On Brief: Iowa's Appellate Blog

Latest from On Brief: Iowa's Appellate Blog

Michelle Brandt, a long-time Cedar Falls city employee, brought claims against the city and several employees stemming from her time working for the city as well as her termination in 2018. Brandt brought claims for interference with and retaliation for her exercise of Family and Medical Leave Act (FMLA) rights, and claims of age discrimination,

The Iowa Supreme Court’s June 17 ruling overturning its 2018 decision that recognized a fundamental right to abortion under the Iowa Constitution did more than overturn that four-year-old precedent.
The Court, in four separate opinions spread over 182 pages, decided questions including whether a woman’s right to choose to have an abortion should be considered

James Dorsey broke into a home before shooting and killing an unarmed woman just five days after he turned eighteen in 1984. Dorsey was convicted of first-degree murder and he received the mandatory sentence for first-degree murder – life in prison without the possibility of parole. The case before the Iowa Supreme Court was Dorsey’s

An emergency dispatcher traumatized by a distraught mother screaming for two minutes “Help me, my baby is dead” is eligible for workers’ compensation benefits even though the job comes with distressing calls, the Iowa Supreme Court ruled June 3.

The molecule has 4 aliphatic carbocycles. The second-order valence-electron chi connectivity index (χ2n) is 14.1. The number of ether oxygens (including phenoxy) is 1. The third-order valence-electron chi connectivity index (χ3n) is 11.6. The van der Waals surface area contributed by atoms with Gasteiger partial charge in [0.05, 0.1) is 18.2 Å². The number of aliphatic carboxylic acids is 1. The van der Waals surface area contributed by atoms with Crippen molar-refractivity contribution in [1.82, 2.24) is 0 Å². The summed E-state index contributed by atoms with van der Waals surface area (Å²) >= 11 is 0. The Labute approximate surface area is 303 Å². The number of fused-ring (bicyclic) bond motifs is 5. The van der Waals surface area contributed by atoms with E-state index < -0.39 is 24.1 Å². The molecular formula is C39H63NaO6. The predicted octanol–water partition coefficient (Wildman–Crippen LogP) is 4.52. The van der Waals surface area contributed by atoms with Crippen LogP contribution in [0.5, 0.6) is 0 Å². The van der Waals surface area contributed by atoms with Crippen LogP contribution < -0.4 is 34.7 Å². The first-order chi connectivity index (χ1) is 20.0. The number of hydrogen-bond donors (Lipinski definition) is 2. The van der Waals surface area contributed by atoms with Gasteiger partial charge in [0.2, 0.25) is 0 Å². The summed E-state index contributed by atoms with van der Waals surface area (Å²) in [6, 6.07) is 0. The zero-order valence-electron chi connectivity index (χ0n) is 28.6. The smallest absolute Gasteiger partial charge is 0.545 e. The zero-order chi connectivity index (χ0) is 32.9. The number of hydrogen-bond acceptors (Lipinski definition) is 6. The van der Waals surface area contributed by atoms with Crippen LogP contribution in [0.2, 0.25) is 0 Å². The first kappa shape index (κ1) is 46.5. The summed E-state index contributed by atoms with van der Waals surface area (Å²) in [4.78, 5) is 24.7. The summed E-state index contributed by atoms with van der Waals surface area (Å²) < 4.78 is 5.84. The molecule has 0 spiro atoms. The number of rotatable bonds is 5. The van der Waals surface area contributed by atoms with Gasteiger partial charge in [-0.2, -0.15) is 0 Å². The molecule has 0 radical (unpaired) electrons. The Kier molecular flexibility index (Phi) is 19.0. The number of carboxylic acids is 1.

Mandy Tripp was a 16-year veteran Scott County dispatcher when she took the 911 call from

In 2019, the publicly traded stock of EMC Insurance Group, Inc. (“EMCI”) was acquired in a “going private transaction.” Certain shareholders sued members of EMCI’s board of directors for breaching fiduciary duties owed to public shareholders. Those individual directors moved to dismiss the plaintiffs’ claims, and the district court denied the motion to dismiss. On

Federal courts recently have begun to reexamine the common law doctrine of “qualified immunity” that protects public officials from individual liability where there is no clearly established constitutional or statutory right at stake.
This reconsideration has been prompted in large part by critics of granting qualified immunity to police officers accused of using excessive force